PETALING JAYA: Net foreign bond inflows surged to a six-year high in June.
Yields for the 10-year Malaysian Government Securities (MGS), as shown on the official Bank Negara website, fell to a record low to 2.63% yesterday.
Foreign bond holdings grew by RM11.6bil last month to RM198.9bil on the back of the highest recorded net foreign inflows since May 2014, which was RM13.5bil.
“The total foreign share of outstanding local bonds as of end-June stood higher at 12.8% (from May at 12.2%). Most of the foreign inflows (67.2%) had gone into MGS, ” Malaysian Rating Corp Bhd (MARC) said in a statement.
It said foreigners holding MGS rose to RM156.9bil from RM149.1bil in May, or 37.3% of the total outstanding amount of MGS.
MARC said these inflows were mostly concentrated on the front end to the belly of the yield curve.
Socio-Economic Research Centre (SERC) executive director Lee Heng Guie told StarBiz that Malaysia has been holding up well and has been attractive to foreign investors despite the reduced overnight policy rate.
“Interest rates globally have continued to trend lower as well. Malaysia’s yields are still quite high when compared to the other advanced economies, ” Lee said.
“Malaysia’s papers have historically been well sought-after by foreign investors. Whether or not this will positively impact the ringgit will also depend on many other factors, ” he added.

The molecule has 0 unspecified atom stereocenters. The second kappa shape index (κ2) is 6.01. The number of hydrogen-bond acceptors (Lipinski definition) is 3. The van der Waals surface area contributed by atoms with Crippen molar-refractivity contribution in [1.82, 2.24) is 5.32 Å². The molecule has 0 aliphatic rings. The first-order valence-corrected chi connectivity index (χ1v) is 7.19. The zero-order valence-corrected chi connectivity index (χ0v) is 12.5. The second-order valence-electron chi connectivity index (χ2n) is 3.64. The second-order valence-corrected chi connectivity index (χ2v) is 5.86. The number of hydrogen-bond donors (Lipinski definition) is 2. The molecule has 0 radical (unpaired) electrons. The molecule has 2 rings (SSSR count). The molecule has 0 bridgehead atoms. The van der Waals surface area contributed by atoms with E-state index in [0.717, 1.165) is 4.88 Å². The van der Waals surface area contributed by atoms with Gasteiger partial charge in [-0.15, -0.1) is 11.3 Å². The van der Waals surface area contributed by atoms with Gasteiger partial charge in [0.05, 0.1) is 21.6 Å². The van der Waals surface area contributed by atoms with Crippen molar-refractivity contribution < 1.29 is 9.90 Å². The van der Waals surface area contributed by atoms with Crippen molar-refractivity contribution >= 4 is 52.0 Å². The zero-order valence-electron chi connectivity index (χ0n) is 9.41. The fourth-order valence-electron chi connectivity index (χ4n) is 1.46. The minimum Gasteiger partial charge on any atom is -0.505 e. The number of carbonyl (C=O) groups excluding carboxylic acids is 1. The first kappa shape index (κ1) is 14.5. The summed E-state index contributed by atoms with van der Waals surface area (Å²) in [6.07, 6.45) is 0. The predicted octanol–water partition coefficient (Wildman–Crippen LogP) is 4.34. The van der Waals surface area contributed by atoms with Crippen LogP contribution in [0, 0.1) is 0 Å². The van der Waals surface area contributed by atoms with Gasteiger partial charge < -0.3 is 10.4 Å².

He said the local currency was also affected by inflows or outflows in the stock market, and other macro-economic indicators such as the budget deficit and the country’s overall debt levels.
MARC said that a global accommodative monetary policy, together with Malaysia’s subdued inflation outlook had fuelled foreign demand of debt papers.
“Despite international agencies’ recent downgrade of Malaysia’s economic and rating outlook, foreign investors have continued to add local bonds to their portfolios.
“This is not surprising, given that the 10-year MGS, compared to its Asean bond counterparts of similar international rating bands and below, offered the highest real yield in the year-to-date period, ” the ratings agency said.
MGS yields had initially surged during the first week of June after the additional RM10bil of economic stimulus measures added to concerns of a wider fiscal deficit and higher debt in 2020, it said.
“However, the yields began pulling back in the following weeks as bargain-hunting activities ensued, ” it said.
It noted that MGS yields remained broadly higher as of end-June compared to the previous month by five basis points (bps) to 19bps along the seven-year and 20-year curve.
Nevertheless, MARC said the MGS market remained resilient, as yields were still lower compared to their peak levels in March.